Wow, Microscope works great for creating some epic, iconic superheroes.
The first Doctor Miracle, subject of experiments of an enclave of ancient space visitors living underground, with telekinetic / teleportation powers she can't control - turned to superheroism by the memory of her dead father, when the Guardian epicfailed.
Guardian Girl, his ineffective just-for-PR sidekick - her costume stolen by Doctor Miracle in the moment she decided to turn to superheroism herself. (Using her teleportation powers, leaving GG naked ...)
The Shell, an open seas pirate who stole "The Nautical Shell" an ancient Atlantean artifact from rich divers - and became trapped as the soul-bound host body for the sentient ancient atlantean technology.
The Atlantean, a true Atlantean (also the descendents of a race of ancient space visitors) who inherits the nautical shell when the original host dies.
I love it when superhero stories have consistent origins, as if they're all from the same world - all of our superheroes had ties to these ancient astronauts.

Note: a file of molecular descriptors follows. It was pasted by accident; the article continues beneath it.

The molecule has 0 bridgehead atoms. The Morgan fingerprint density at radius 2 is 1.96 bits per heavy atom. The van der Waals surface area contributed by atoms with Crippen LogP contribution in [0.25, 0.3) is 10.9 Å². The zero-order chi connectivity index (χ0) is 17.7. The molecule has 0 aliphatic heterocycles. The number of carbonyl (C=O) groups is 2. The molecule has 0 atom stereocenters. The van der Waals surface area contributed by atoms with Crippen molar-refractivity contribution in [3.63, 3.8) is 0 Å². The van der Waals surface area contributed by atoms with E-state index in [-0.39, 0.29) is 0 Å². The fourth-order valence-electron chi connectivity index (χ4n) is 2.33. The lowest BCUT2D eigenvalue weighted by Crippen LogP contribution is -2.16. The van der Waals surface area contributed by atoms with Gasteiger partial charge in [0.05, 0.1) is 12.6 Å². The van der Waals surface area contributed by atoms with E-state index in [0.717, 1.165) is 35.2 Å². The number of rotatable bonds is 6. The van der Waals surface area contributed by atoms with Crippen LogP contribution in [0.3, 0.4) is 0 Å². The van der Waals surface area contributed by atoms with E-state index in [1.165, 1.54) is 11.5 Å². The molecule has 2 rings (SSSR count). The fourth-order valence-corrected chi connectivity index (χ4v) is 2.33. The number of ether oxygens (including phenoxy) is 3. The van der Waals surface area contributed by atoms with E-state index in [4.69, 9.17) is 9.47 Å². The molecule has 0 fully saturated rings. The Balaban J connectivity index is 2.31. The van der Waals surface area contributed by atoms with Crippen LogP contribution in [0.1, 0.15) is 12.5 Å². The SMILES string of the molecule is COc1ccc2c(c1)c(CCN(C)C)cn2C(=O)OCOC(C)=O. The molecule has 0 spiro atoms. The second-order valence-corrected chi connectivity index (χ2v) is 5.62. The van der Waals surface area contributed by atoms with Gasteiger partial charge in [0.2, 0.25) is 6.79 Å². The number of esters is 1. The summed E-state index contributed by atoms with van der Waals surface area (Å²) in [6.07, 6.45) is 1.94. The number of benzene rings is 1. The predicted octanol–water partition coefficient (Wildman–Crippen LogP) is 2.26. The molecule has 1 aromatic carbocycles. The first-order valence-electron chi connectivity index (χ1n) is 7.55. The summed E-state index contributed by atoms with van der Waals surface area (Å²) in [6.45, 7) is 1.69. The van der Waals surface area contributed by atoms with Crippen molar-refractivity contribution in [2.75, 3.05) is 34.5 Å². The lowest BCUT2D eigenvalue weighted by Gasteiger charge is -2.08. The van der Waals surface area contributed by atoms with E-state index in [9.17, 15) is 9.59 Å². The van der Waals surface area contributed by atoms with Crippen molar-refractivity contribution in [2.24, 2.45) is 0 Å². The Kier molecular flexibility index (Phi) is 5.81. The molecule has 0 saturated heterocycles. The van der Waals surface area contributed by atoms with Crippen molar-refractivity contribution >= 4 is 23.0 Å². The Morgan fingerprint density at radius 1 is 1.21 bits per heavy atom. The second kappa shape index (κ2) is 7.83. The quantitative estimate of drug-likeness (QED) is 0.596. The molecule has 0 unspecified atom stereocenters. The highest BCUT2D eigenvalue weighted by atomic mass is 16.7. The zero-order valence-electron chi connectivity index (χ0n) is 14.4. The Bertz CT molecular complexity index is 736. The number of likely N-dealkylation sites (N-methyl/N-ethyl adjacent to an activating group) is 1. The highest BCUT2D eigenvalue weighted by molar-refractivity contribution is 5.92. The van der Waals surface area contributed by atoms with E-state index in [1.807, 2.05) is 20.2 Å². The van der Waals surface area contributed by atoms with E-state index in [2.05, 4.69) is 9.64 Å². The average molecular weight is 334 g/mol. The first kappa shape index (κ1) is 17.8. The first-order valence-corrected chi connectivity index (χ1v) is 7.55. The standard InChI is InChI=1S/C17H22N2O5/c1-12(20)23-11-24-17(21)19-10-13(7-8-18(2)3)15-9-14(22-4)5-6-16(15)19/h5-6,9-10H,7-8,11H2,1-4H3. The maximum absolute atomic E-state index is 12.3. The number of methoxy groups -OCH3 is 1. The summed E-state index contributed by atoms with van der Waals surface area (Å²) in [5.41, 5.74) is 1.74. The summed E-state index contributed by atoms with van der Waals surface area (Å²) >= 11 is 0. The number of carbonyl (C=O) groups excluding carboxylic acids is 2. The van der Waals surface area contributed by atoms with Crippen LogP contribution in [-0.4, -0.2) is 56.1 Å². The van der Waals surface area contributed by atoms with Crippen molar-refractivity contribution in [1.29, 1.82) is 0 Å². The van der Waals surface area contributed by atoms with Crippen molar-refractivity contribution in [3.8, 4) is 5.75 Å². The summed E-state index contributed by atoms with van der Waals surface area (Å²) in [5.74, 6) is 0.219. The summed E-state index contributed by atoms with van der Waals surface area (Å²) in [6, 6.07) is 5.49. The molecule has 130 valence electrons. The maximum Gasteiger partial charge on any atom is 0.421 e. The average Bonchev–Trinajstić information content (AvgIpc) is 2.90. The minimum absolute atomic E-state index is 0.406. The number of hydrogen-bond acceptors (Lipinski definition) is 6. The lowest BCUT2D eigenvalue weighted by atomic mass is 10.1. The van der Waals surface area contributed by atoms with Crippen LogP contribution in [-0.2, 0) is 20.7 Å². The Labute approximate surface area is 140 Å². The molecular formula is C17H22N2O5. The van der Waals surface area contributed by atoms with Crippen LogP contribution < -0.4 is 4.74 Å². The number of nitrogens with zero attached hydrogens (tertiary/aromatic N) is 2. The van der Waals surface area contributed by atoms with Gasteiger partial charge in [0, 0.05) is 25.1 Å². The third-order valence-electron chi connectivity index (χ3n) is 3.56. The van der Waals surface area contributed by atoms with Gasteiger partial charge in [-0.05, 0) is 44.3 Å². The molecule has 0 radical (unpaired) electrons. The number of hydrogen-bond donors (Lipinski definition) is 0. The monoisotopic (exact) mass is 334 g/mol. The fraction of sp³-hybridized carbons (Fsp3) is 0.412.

So much I wanted to find out about this universe! Why did the first generation of superheroes disappear? Why did a later generation Doctor Miracle turn his/her back on the Future League? When the nations of the world started adopting technology reverse-engineered from metahuman powers, well, what happened? And what happened when the existence of the various enclaves of ancient visitors were revealed?
This was the best game of Microscope I've played - a couple things Ben made sure to do that has been neglected every time I've played was:
* make sure every addition relates to the focus (we've always created foci but then I don't think we were very diligent about keeping them in play)
* stopping to get some descriptive detail of each event that was created.
That said, I could tell Matt & Chris weren't as engaged as I was - maybe we should have tried harder to find a concept we could all rock.
Sticking to the Focus is uber-critical. Without it our individual contributions really are disconnected.
I liked that premise a lot. We definitely could have kept going for a long time, fleshing out the different Doctor Miracles, Atlanteans and Guardians down the centuries. I really wanted to get more into the "compare / contrast" stuff, where we see how the different incarnations of these heroes improve on their predecessors or completely sully the mantle. I mean, one of these heroes (unintentionally?) wiped out the Earth by the end of the history. I would love to see who did that and why.
We just needed more time. Hmm, I see the problem: playing Microscope should itself be a game of Microscope. If last night was a game of Microscope, we would be free now to go back and play more in the middle of the game, expanding on all the things we wanted to explore. Problem solved. Or I just divided by zero. Sorry world!